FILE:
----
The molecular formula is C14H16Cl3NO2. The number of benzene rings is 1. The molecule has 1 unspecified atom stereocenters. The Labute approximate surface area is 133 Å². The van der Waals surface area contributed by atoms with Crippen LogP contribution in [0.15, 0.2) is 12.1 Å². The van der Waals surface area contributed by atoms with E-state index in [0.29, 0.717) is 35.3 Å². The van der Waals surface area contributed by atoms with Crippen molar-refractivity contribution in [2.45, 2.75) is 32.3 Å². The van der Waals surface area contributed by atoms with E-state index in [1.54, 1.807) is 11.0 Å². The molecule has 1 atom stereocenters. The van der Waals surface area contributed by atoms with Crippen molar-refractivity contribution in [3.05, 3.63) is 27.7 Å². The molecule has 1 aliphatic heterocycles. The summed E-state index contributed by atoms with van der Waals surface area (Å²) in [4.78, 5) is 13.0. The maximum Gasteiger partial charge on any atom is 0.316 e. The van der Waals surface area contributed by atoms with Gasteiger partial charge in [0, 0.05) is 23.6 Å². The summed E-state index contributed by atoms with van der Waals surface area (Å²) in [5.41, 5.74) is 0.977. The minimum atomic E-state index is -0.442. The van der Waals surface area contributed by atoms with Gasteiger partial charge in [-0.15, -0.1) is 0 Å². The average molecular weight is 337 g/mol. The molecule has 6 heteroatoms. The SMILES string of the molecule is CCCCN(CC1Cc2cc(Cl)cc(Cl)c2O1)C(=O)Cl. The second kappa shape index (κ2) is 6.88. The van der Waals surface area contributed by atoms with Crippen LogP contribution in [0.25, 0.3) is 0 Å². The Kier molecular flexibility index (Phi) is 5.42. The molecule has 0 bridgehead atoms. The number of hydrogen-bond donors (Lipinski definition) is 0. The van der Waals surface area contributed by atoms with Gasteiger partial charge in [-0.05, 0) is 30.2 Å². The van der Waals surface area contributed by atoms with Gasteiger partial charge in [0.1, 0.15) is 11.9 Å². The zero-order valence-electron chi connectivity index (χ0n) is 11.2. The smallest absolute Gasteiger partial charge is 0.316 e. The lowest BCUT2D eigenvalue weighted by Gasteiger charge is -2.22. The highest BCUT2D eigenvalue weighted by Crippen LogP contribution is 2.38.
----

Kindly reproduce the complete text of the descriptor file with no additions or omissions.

The molecular formula is C14H16Cl3NO2. The number of benzene rings is 1. The molecule has 1 unspecified atom stereocenters. The Labute approximate surface area is 133 Å². The van der Waals surface area contributed by atoms with Crippen LogP contribution in [0.15, 0.2) is 12.1 Å². The van der Waals surface area contributed by atoms with E-state index in [0.29, 0.717) is 35.3 Å². The van der Waals surface area contributed by atoms with Crippen molar-refractivity contribution in [2.45, 2.75) is 32.3 Å². The van der Waals surface area contributed by atoms with E-state index in [1.54, 1.807) is 11.0 Å². The molecule has 1 atom stereocenters. The van der Waals surface area contributed by atoms with Crippen molar-refractivity contribution in [3.05, 3.63) is 27.7 Å². The molecule has 1 aliphatic heterocycles. The summed E-state index contributed by atoms with van der Waals surface area (Å²) in [4.78, 5) is 13.0. The maximum Gasteiger partial charge on any atom is 0.316 e. The van der Waals surface area contributed by atoms with Gasteiger partial charge in [0, 0.05) is 23.6 Å². The summed E-state index contributed by atoms with van der Waals surface area (Å²) in [5.41, 5.74) is 0.977. The minimum atomic E-state index is -0.442. The van der Waals surface area contributed by atoms with Gasteiger partial charge in [-0.15, -0.1) is 0 Å². The average molecular weight is 337 g/mol. The molecule has 6 heteroatoms. The SMILES string of the molecule is CCCCN(CC1Cc2cc(Cl)cc(Cl)c2O1)C(=O)Cl. The second kappa shape index (κ2) is 6.88. The van der Waals surface area contributed by atoms with Crippen LogP contribution in [0.25, 0.3) is 0 Å². The Kier molecular flexibility index (Phi) is 5.42. The molecule has 0 bridgehead atoms. The number of hydrogen-bond donors (Lipinski definition) is 0. The van der Waals surface area contributed by atoms with Gasteiger partial charge in [-0.05, 0) is 30.2 Å². The van der Waals surface area contributed by atoms with Gasteiger partial charge in [0.1, 0.15) is 11.9 Å². The zero-order valence-electron chi connectivity index (χ0n) is 11.2. The smallest absolute Gasteiger partial charge is 0.316 e. The lowest BCUT2D eigenvalue weighted by Gasteiger charge is -2.22. The highest BCUT2D eigenvalue weighted by Crippen LogP contribution is 2.38.